This was an architectural model produced for a scheme to provide a new single storey house on part of the former Truman’s Boatyard site, prominently located on the north shore of Oulton Broad.
The proposed dwelling, which has been granted planning permission by the Broads Authority, is situated in the north east corner of the overall site. Energy efficient design principles are to be incorporated to create a sustainable, effective and flexible residential building.
This 1:200 model of an Oulton Broad residential scheme illustrates the proposed dwelling in its significant setting, surrounded by the old boatyard site, a former Malting’s building and residential properties. A combination of cherry, grey stained tulipwood and American black walnut timber veneers have been used to reflect the materials of the residential building. The base reflects the changing topography across the site, leading down to Oulton broad. It has been finished in maple veneer with lime and frosted acrylic elements. All the context blocks are made from lime.
A deliberately simple architectural form carries some of the cues found in other waterside buildings nearby. The proposed building follows the pattern of a local distinctive historic ‘grain’, with long malting buildings and boat sheds orientated largely north and south, arranged with gables facing onto the water. The house adopts the imagery of waterside architecture with a gable facing onto the water and use of timber cladding and controlled use of glazing.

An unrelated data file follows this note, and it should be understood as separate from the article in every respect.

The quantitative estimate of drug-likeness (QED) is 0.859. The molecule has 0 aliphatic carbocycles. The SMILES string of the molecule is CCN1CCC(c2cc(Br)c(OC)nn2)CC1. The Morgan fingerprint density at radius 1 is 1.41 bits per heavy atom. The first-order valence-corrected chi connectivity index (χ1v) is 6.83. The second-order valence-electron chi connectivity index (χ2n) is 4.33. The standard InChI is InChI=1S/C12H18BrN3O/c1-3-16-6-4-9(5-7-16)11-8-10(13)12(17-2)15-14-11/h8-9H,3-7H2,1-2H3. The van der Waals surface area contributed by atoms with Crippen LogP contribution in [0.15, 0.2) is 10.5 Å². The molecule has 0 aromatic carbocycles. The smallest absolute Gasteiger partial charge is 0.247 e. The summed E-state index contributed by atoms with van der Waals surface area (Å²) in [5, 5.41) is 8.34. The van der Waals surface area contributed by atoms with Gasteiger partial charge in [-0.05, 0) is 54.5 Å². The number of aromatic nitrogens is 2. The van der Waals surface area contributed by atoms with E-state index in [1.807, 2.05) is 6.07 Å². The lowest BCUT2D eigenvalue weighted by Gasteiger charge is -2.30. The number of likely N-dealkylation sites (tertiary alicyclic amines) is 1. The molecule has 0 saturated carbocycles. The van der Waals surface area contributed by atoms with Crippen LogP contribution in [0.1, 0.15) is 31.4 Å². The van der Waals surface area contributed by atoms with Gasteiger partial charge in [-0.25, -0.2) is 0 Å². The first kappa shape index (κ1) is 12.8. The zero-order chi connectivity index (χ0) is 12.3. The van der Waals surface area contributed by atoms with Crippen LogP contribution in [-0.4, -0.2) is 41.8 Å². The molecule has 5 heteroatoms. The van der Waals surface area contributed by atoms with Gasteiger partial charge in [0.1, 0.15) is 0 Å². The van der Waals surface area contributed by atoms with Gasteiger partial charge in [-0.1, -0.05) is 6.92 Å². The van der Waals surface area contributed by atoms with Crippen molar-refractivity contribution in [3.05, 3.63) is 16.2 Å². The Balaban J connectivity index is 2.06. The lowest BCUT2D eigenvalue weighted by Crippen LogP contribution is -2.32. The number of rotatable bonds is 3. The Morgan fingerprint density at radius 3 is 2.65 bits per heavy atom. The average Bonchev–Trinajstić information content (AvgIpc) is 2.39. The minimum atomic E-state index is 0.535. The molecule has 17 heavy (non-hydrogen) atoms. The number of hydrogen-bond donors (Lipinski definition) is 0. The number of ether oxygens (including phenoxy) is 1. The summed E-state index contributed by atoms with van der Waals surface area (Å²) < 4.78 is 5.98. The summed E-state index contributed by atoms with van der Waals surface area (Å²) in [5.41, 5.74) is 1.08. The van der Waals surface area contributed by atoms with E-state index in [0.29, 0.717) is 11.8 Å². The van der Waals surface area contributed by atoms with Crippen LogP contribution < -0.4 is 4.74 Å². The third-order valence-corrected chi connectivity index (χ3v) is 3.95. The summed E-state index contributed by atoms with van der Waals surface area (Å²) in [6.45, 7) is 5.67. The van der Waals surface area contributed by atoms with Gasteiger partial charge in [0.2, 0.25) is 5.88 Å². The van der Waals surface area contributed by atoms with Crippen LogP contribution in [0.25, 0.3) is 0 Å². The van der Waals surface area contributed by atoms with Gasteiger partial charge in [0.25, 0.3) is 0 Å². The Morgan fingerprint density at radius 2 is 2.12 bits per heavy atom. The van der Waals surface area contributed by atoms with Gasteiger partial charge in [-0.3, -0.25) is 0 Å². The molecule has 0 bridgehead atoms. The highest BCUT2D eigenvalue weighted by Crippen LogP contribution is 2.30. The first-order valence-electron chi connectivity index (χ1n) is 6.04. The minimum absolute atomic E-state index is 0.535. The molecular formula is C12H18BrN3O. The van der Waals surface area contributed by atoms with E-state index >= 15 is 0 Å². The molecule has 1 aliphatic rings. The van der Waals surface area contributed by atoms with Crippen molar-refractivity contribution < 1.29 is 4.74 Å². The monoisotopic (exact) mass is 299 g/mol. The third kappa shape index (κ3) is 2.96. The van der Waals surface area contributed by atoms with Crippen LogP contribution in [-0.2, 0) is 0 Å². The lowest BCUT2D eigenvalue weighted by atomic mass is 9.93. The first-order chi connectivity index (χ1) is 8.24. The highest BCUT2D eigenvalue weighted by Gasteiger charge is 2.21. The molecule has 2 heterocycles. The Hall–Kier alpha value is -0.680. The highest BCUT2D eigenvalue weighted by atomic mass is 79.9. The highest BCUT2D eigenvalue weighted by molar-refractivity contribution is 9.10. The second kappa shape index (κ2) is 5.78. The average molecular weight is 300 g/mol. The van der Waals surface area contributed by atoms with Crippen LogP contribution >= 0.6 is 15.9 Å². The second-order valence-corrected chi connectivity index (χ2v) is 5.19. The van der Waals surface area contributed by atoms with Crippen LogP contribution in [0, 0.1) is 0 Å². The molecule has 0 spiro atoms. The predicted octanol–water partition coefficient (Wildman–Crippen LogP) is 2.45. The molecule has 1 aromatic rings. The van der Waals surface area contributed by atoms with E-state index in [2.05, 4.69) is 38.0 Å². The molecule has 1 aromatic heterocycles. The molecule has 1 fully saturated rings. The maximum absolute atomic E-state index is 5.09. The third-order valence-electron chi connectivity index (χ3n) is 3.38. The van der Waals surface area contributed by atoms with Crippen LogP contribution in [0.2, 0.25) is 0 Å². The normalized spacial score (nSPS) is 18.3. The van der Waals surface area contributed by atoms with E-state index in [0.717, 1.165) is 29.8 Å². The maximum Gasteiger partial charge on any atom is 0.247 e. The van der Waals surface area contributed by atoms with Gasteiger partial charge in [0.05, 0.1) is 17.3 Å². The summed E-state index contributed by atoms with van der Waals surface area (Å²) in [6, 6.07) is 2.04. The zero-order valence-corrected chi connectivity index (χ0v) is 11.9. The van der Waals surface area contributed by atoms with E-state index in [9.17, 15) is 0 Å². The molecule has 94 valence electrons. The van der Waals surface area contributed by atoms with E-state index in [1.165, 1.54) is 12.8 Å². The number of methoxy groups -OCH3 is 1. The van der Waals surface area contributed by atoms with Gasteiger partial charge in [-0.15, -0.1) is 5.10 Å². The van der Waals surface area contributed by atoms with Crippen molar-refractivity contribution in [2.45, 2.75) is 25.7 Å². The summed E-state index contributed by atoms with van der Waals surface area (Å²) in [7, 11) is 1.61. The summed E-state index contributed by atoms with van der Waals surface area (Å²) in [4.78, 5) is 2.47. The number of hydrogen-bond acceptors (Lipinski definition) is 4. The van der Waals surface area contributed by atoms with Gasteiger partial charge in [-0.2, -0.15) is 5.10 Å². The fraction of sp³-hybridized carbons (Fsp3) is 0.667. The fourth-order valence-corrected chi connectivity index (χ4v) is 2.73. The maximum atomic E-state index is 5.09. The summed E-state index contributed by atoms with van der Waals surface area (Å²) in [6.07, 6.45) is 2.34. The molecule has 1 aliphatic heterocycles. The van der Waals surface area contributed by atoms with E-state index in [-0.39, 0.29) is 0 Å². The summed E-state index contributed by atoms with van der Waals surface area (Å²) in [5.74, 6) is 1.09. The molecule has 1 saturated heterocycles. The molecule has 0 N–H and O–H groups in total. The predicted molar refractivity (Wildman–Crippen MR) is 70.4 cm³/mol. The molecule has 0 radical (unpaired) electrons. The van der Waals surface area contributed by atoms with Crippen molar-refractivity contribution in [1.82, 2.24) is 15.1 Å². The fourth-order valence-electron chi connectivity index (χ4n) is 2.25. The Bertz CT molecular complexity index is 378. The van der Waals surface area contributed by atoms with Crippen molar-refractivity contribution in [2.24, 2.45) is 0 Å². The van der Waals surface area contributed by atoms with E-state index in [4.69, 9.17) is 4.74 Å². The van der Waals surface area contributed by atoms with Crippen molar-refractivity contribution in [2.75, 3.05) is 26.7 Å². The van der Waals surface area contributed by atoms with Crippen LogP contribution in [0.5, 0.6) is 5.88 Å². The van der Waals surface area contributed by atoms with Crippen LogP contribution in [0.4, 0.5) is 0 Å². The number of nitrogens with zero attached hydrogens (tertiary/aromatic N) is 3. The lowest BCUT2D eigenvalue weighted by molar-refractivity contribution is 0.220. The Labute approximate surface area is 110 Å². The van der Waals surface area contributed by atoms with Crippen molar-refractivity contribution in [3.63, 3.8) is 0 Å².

A new garden will be created between the proposed house and the quay heading, which will retain and enhance the open slope which leads up from the water.
The design seeks to mitigate the impact of the completed building on neighbouring properties by being cut into the slope, and by controlling the eaves and ridge heights.
The house makes the most of its setting, offering extensive views across the Broad, providing an open plan living area, with direct connection to a south facing terrace area.